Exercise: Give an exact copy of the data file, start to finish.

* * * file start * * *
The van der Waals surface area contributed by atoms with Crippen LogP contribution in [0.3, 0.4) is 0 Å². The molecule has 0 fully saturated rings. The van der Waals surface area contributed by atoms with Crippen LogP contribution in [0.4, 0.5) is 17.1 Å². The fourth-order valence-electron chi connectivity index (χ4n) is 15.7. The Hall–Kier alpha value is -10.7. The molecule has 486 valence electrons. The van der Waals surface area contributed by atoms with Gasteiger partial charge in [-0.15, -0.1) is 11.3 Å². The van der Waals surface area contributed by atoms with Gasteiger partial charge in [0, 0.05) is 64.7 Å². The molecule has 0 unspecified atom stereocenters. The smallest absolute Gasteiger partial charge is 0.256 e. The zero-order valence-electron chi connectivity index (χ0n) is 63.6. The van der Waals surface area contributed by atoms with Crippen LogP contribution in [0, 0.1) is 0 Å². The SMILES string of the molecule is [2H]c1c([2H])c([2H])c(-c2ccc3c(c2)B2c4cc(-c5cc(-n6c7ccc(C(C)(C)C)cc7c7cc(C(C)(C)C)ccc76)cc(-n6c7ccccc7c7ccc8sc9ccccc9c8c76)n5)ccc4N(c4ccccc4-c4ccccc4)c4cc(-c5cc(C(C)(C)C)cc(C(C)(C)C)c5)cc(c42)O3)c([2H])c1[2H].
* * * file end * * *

The van der Waals surface area contributed by atoms with Crippen LogP contribution in [0.3, 0.4) is 0 Å². The molecule has 0 fully saturated rings. The van der Waals surface area contributed by atoms with Crippen LogP contribution in [0.4, 0.5) is 17.1 Å². The fourth-order valence-electron chi connectivity index (χ4n) is 15.7. The Hall–Kier alpha value is -10.7. The molecule has 486 valence electrons. The van der Waals surface area contributed by atoms with Gasteiger partial charge in [-0.15, -0.1) is 11.3 Å². The van der Waals surface area contributed by atoms with Gasteiger partial charge in [0, 0.05) is 64.7 Å². The molecule has 0 unspecified atom stereocenters. The smallest absolute Gasteiger partial charge is 0.256 e. The zero-order valence-electron chi connectivity index (χ0n) is 63.6. The van der Waals surface area contributed by atoms with Crippen LogP contribution in [0, 0.1) is 0 Å². The SMILES string of the molecule is [2H]c1c([2H])c([2H])c(-c2ccc3c(c2)B2c4cc(-c5cc(-n6c7ccc(C(C)(C)C)cc7c7cc(C(C)(C)C)ccc76)cc(-n6c7ccccc7c7ccc8sc9ccccc9c8c76)n5)ccc4N(c4ccccc4-c4ccccc4)c4cc(-c5cc(C(C)(C)C)cc(C(C)(C)C)c5)cc(c42)O3)c([2H])c1[2H].